Exit and Voice are expressions of two ways to affect change within an organization. However, I tend to disagree with Hirschman in his book Exit, Voice, and Loyalty. He states that within many organizations including churches, voice is almost the only way to be heard when dissatisfied with a situation (p. 76). Perhaps this highlights the age of the book or the reality years ago with smaller churches in rural communities. Today, few would argue that voice is the only viable method in church settings.
In America, “church shopping” has become a Christian pastime! As I host a Q & A meeting each week after our church services, a phrase I often hear is “we’re just church shopping and heard about KCC.” These are Christians who were dissatisfied with their church and expressed their displeasure by leaving – exiting. Many times we don’t even know it’s happened until a call goes unanswered or we see an absence in an area of responsibility. Most times there is no consultation with a pastor, they just vote with their feet.
Hirschman speaks of loyalty as a precursor to either of the exit options and if loyalty exists, generally voice is a first option. But then he continues by saying that when members are unsure of their voice altering the deterioration of the product (service) or when they realize there is little ability for influence, voice is replaced by exit.
This is very common in large churches which are “pastor driven” and the lead pastor or a small leadership team or elder board makes the decisions. In these environments I empathize with those members that would like to be part of change but unable. If a small church experienced a downturn and just a few families or important givers suggested a needed change, there would generally be an ear to hear the complaints because of the threat of exit. And form that “voice” potential alterations or changes may take place. But in a large church in which hundreds can leave without perceptual financial or leadership damage, voice is often overlooked or in extreme cases, scorned.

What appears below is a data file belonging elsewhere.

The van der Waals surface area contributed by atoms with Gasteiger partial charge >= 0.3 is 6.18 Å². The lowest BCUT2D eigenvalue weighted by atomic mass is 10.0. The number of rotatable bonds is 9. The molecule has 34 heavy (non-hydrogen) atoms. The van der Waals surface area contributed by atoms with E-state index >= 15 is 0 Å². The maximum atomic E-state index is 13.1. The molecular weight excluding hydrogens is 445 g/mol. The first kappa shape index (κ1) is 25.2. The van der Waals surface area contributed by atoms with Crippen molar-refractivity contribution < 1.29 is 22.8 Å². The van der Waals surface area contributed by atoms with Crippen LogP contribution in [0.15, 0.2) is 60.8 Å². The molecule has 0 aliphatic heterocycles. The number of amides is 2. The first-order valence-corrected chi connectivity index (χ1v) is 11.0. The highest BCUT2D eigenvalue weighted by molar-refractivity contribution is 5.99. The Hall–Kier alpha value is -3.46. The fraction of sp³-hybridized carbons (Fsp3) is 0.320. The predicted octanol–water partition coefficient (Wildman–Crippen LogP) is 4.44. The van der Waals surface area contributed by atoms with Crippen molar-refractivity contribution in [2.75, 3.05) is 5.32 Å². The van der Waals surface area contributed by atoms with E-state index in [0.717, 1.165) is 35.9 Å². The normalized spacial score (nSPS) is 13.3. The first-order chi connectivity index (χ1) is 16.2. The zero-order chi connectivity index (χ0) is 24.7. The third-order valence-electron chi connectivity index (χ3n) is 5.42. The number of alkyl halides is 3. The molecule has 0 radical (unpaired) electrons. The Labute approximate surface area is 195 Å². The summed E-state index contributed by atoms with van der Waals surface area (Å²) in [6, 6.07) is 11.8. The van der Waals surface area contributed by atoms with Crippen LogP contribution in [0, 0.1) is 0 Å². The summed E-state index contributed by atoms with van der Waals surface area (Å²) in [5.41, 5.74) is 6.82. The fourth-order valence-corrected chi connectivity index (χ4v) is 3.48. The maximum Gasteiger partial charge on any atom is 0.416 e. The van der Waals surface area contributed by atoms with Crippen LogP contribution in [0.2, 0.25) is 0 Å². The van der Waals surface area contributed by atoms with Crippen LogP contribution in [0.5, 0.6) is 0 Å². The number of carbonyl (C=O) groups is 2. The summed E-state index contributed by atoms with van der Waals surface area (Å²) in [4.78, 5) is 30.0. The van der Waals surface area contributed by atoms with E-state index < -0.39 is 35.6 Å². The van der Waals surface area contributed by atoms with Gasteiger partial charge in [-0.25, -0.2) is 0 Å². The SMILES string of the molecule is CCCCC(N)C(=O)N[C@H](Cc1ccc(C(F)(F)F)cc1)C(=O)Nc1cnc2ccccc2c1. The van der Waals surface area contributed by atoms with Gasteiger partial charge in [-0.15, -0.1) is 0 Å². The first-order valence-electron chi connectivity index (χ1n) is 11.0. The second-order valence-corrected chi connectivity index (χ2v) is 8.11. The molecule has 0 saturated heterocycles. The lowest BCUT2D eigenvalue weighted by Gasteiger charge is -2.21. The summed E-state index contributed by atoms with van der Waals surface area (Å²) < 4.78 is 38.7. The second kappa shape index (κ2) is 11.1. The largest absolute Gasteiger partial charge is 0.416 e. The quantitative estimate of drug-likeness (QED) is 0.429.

I have even seen boycott used to exercise change – but only in small churches. Again, in a large church, a majority would have to threaten boycott of monies or leadership before their complaints or suggestions would be heard.
Hirschman makes the most sense when speaking of Spatial Duopoly. He understands that most decisions and most changes for the better, or to increase quality, will please and displease some. When it is know that there will be happy and unhappy customers, or members, then the organization needs to reflect a decision that that will increase their quality or in economics, the bottom line. Hirschman speaks of the need of “earning goodwill” or reducing the hostility when contemplating a direction. Compromise can be built gauged by the strength of the discontent of either group. This balancing act can use voice as an instrument to determine the point in which the company will cease its plans for change.
If a company or a church is experiencing decline, the most equitable response would be to be sensitive to both exit and voice. Sensitivity can be the key in church situations. Hirschman acknowledges that in many cases, allowing voice a place in the mix can be a valve to “let off steam,” and once that’s done, the issues is resolved. As voice or exit can be used to help rectify a decline, the key would seem to be the sensitivity that we as leaders employ. When decline happens, dissatisfaction will occur. Members or stake holders have two options: to leave and exit or to voice complaints and suggestions. Both can or won’t have an effect, depending on the reception of the power group. As leaders in churches, we can’t eliminate either, but we can be sensitive to both and learn as people react to the organization. What shouldn’t be said is, “don’t let the door hit you on the way out!”